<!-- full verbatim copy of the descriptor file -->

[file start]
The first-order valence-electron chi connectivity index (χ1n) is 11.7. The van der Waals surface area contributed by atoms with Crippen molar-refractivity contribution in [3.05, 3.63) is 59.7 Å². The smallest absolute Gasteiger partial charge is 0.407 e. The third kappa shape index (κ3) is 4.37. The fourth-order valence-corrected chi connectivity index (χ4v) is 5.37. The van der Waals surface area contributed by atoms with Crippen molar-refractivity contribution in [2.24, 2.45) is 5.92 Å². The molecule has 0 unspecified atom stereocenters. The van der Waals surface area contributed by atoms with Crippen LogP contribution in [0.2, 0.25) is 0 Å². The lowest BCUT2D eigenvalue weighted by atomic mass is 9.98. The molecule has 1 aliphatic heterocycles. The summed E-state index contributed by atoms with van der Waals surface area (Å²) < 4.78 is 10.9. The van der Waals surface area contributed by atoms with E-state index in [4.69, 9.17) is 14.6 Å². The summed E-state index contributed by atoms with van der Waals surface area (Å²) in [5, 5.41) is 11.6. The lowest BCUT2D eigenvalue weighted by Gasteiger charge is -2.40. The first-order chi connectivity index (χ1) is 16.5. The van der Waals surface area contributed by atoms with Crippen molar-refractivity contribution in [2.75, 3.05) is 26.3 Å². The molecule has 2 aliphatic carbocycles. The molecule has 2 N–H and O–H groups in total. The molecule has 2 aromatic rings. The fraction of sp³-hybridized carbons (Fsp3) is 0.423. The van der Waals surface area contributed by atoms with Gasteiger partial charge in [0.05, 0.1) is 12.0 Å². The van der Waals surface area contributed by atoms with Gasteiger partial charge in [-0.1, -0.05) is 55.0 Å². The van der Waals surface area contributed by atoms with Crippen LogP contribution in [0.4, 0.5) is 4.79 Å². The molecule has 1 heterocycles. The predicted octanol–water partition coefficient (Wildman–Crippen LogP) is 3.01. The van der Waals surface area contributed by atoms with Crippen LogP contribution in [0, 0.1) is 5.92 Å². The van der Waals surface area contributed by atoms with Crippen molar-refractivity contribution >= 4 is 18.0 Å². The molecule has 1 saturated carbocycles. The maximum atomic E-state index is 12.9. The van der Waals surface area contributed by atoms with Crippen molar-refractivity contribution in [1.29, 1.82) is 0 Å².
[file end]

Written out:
The first-order valence-electron chi connectivity index (χ1n) is 11.7. The van der Waals surface area contributed by atoms with Crippen molar-refractivity contribution in [3.05, 3.63) is 59.7 Å². The smallest absolute Gasteiger partial charge is 0.407 e. The third kappa shape index (κ3) is 4.37. The fourth-order valence-corrected chi connectivity index (χ4v) is 5.37. The van der Waals surface area contributed by atoms with Crippen molar-refractivity contribution in [2.24, 2.45) is 5.92 Å². The molecule has 0 unspecified atom stereocenters. The van der Waals surface area contributed by atoms with Crippen LogP contribution in [0.2, 0.25) is 0 Å². The lowest BCUT2D eigenvalue weighted by atomic mass is 9.98. The molecule has 1 aliphatic heterocycles. The summed E-state index contributed by atoms with van der Waals surface area (Å²) < 4.78 is 10.9. The van der Waals surface area contributed by atoms with E-state index in [4.69, 9.17) is 14.6 Å². The summed E-state index contributed by atoms with van der Waals surface area (Å²) in [5, 5.41) is 11.6. The lowest BCUT2D eigenvalue weighted by Gasteiger charge is -2.40. The first-order chi connectivity index (χ1) is 16.5. The van der Waals surface area contributed by atoms with Crippen molar-refractivity contribution in [2.75, 3.05) is 26.3 Å². The molecule has 2 aliphatic carbocycles. The molecule has 2 N–H and O–H groups in total. The molecule has 2 aromatic rings. The fraction of sp³-hybridized carbons (Fsp3) is 0.423. The van der Waals surface area contributed by atoms with Gasteiger partial charge in [0.05, 0.1) is 12.0 Å². The van der Waals surface area contributed by atoms with Gasteiger partial charge in [-0.1, -0.05) is 55.0 Å². The van der Waals surface area contributed by atoms with Crippen LogP contribution in [0.4, 0.5) is 4.79 Å². The molecule has 1 heterocycles. The predicted octanol–water partition coefficient (Wildman–Crippen LogP) is 3.01. The van der Waals surface area contributed by atoms with Crippen LogP contribution in [0, 0.1) is 5.92 Å². The van der Waals surface area contributed by atoms with Crippen molar-refractivity contribution >= 4 is 18.0 Å². The molecule has 1 saturated carbocycles. The maximum atomic E-state index is 12.9. The van der Waals surface area contributed by atoms with Crippen molar-refractivity contribution in [1.29, 1.82) is 0 Å².